Veterans at Bayfront Health St. Petersburg share their stories

Photo of a military doctor infant of a military vehicle
smith and associates

Bayfront Health St. Petersburg employs dozens of veterans, team members who earned their status as “Frontline Heroes” years before combating COVID-19. Tucker Hall helped gather the stories of three veterans working exhaustively at Bayfront Health to protect this community.

Jeffrey Johnson, MD is the Trauma Medical Director and a proud Air Force Veteran that has been with Bayfront Health St. Petersburg since he left the service in 2009, Jennyfer Flores is a Registered Nurse who has been at the hospital for six years, and Valery Peters is the Coordinator for the Stroke Program.

Dr. Jeffrey Johnson, MD

Dr. Johnson started his military career in 1983, flying special operations low level flights. By 2000, he had completed his medical training and was running a Surgical ICU for the Air Force. Shortly after September 11th, Dr. Johnson was tapped by the Surgeon General to help start the Centers for Sustainment of Trauma and Readiness Skills (CSTARS) program at one of the busiest trauma centers in the country.

He then served as the Surgeon General of the Air Force’s Chief Consultant for Trauma & Critical Care Operations. He was awarded the bronze medal for his work in Iraq and the bronze star for his work in Afghanistan. In 2009 Dr. Johnson was promoted to full Colonel and retired shortly afterwards to go work at Bayfront Health St. Petersburg.

Dr. Johnson shared, “The military taught me to be calm under very adverse conditions, to lead by example, to call for help when you can but understand that help is not always available, and so you always do the best you can.” Now he enjoys working with a group of professionals who are like family and the immediate feedback that trauma surgery brings. “Seeing someone return to work, family, school or life in general after a horrific accident is a great feeling.”

Jennyfer Flores

Jennyfer Flores served in the Army at Fort Irwin in California as a Neurology, Biology, Chemistry (NBC) Specialist before becoming a Registered Nurse and joining Bayfront Health St. Petersburg. She now works in the Neurology unit and has been at the hospital for six years. Jennifyer is grateful for her time in the army because it taught her the value of integrity which she believes helps her to be a better nurse.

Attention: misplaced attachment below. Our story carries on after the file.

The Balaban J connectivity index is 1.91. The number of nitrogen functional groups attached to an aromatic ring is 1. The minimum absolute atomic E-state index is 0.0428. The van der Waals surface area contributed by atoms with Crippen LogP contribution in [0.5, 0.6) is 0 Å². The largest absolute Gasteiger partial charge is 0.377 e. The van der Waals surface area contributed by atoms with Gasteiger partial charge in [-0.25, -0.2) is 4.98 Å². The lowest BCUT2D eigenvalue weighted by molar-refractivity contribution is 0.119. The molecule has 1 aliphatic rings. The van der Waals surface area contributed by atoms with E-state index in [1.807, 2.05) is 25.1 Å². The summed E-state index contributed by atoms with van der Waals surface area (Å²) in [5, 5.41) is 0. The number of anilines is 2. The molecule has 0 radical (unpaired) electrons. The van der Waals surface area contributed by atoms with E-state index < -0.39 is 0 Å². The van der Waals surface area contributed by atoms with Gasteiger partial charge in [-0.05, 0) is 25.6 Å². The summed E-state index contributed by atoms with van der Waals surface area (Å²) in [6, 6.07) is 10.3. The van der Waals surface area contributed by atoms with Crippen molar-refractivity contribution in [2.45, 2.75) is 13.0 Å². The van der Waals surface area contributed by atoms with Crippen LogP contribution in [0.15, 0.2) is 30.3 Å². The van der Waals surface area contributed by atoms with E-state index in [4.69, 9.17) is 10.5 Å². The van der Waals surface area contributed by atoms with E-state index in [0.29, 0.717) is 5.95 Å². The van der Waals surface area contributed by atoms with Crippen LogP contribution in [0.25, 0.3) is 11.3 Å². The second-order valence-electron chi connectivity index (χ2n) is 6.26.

“Helping people is the best part of my job. You never get tired of that feeling,” Jennifer shared. “I also enjoy educating patients and their families about different things. It feels good knowing that you taught someone something about their health.” Once, a patient was experiencing a seizure and Jennifer suggested that the doctors search for a blood clot, even before they knew it could possibly be there. The doctors were able to locate it and save the patient. The ability to positively impact another’s life is the reason she does what she does.

Valery Peters

Valery Peters started her career as a clerk for a Naval Air station in Pensacola, Florida. She served for four years before deciding to go back to school and study program management. Valery credits her military service for teaching her how to lead by example and for helping her to understand people better. She now works at Bayfront Health St. Petersburg as the Stroke Program Coordinator and has been in that role for two and a half years.

“I enjoy working with like-minded people who are dedicated to others in the community. I am surrounded by people that are dedicated to improving our community,” said Valery. “The best thing is when you hear a patient or a patient’s family tell you how much you impacted their life. I am able to improve the overall health and improve their lives and it feels good to know that I was a part of such an important process. It also feels comforting knowing that I was able to support loved ones experiencing grief or recovery.”

Bayfront Health St. Petersburg is proud of its veteran team members, grateful for the service, and appreciative of the unique contributions that veterans bring to their roles.

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